The next version of zenon will be available in 32 and 64 bit. Therefore the included Visual Basic for Applications package will be upgraded from the 6.5 (32Bit) to 7.1 (32 and 64Bit). When using the 32Bit version of zenon none of the existing code needs to be modified, workspace and runtime projects can stay the way they are. But to take full advantage of the available memory and hardware the 64 Bit version is obviously the better choice.

Changes

When using the 64 Bit version of zenon, VBA 7.1 will also run in 64 Bit mode. To differentiate between the 32 and 64 Bit version quite a few keywords, defines and declarations have been introduced to VBA.

Any existing API declarations have to be modified in order to be used in 64 Bit mode. For example the API-function “FindWindow” (which can be used to find a window by use of its class name and window name) used to be defined like this in a 32Bit VBA project:

Private DeclareFunction FindWindow Lib "USER32" Alias "FindWindowA" (ByVal lpClassName As String, ByVal lpWindowName As String) As Long

Whereas the 64 Bit version of this declaration needs to be:

Private Declare PtrSafe Function FindWindow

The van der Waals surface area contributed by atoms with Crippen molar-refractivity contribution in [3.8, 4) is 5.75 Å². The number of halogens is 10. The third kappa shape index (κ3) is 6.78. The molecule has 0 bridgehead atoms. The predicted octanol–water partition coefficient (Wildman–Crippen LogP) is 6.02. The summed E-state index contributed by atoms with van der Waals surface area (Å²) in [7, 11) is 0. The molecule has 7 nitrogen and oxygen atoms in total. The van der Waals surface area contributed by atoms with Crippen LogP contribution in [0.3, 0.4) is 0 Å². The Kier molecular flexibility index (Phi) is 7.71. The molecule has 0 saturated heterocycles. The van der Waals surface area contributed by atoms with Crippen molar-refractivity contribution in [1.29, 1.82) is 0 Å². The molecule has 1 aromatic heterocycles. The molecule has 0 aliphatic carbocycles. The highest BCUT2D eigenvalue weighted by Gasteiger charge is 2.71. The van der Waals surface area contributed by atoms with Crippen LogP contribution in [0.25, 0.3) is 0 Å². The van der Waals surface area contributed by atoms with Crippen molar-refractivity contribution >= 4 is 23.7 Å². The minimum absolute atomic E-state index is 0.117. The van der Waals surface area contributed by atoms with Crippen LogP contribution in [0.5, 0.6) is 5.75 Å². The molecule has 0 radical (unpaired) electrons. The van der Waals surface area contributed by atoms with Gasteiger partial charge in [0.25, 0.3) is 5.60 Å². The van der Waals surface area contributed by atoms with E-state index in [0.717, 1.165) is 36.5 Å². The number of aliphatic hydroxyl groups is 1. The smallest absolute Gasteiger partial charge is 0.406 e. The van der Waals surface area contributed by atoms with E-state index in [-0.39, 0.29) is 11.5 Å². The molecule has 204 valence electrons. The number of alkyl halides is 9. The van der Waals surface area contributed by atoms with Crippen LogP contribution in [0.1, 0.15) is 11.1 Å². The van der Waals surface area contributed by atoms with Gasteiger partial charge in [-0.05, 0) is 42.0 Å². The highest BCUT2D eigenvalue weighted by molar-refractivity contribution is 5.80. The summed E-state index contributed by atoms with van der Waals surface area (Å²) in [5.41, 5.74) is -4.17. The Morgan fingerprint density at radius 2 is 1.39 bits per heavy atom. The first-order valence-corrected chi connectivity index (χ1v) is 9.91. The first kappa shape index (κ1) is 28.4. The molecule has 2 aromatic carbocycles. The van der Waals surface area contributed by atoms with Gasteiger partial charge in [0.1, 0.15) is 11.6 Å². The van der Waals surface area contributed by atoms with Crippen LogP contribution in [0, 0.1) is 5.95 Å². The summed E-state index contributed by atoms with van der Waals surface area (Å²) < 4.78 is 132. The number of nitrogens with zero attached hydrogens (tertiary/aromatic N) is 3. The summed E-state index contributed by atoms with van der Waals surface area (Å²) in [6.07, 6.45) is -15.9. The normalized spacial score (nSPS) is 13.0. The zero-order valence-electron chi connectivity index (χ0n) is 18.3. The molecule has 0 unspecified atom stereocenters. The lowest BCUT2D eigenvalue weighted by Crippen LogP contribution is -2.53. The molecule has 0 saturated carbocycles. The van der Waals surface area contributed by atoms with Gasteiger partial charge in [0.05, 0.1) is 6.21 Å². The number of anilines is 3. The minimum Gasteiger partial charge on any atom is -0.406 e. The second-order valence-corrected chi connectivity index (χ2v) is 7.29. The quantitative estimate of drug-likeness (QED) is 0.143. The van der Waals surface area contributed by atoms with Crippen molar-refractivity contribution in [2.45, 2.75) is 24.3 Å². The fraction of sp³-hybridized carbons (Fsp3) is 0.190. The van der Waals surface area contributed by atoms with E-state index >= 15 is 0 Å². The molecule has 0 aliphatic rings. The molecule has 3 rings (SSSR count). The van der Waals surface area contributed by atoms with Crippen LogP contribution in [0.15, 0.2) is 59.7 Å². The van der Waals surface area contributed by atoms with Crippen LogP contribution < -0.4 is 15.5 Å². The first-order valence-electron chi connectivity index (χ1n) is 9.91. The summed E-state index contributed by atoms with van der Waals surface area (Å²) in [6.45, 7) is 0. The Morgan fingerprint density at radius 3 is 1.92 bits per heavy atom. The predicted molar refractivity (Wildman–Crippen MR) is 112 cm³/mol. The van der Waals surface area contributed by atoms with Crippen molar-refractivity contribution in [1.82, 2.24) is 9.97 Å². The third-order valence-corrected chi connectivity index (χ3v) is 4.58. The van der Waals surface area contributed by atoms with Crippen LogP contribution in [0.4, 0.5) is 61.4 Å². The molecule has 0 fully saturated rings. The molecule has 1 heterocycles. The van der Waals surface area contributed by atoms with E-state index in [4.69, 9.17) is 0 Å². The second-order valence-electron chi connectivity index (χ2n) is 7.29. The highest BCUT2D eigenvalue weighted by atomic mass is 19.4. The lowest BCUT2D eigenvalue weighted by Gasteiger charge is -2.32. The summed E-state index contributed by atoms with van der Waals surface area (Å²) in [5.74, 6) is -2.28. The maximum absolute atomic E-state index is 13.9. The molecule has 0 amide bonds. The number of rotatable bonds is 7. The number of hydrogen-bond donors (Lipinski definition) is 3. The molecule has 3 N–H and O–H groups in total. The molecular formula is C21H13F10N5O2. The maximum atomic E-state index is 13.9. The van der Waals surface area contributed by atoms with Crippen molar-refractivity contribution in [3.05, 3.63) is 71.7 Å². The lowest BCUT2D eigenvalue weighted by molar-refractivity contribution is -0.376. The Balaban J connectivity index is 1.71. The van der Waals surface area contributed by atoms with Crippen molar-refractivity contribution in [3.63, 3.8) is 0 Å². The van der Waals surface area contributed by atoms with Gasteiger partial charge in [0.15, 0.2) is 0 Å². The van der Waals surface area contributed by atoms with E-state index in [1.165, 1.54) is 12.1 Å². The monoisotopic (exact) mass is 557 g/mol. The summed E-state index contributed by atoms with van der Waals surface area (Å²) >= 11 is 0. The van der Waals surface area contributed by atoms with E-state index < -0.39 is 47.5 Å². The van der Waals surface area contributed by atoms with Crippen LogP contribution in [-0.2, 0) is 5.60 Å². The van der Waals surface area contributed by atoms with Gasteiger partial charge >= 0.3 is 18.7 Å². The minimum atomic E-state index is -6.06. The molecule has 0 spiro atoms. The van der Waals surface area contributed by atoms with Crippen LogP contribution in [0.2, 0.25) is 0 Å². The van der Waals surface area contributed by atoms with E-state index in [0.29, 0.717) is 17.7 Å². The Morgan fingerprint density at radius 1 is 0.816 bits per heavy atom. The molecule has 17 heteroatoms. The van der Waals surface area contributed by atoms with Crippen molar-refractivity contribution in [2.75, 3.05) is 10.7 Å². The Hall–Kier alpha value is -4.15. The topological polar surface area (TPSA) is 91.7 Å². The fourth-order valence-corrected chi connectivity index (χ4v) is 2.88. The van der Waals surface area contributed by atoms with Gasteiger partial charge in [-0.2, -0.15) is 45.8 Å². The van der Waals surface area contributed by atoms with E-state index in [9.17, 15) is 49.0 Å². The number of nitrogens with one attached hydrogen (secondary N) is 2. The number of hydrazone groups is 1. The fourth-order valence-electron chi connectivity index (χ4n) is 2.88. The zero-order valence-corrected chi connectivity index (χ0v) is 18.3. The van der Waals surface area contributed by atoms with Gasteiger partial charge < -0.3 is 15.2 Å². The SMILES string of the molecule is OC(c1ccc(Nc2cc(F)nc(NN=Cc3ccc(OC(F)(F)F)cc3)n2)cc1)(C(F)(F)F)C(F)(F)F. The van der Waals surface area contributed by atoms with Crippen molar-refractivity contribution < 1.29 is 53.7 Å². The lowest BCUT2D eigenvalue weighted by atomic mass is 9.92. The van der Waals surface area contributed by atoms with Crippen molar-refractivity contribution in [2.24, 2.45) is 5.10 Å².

Lib "USER32" Alias "FindWindowA" (ByVal lpClassName As String, ByVal lpWindowName As String) As LongPtr

NOTE: The 64 Bit declaration will work for the 32 Bit version mode of VBA 7.1 as well.
Since Microsoft currently does not include a 64Bit version of the “Microsoft Common Controls”, objects from this package cannot be used in the 64 Bit mode. This  package includes the CommonDialog-Controls often used for “File-Open” and “Color-Picking”-Dialogs.

Additions and mixing

Microsoft introduced two new conditional compilation constants: “VBA7” and “Win64”. The VBA7 constant can be used to determine whether the project is running under VBA7 or on an older version. This constant is useful for backwards compatibility, and prevents the requirement for separate
“pre-7” and “7”-versions of custom created classes.

#If VBA7 Then
'Use VBA7 functionality
#Else
'Stick to old VBA solution
#End If

The Win64 constant enables a separation between the 32 and 64 bit version of VBA and can be used to ensure that code is only executed when VBA runs in the correct mode.

How to adapt a VSTA-Form to appear as a VSTA-Wizard in the Wizard dialog (VB.Net)

Wednesday, May 16th, 2012

Introduction Although most .Net solution are developed using c#, in some cases porting existing old code (from vba) to VB.Net might be more efficient than starting from scratch in c#. This blog entry explains which methods and functions are to be implemented in order to have a VB.Net Wizard displayed in the zenon Wizard dialog which pops up when creating a new project. Similar, yet different in small details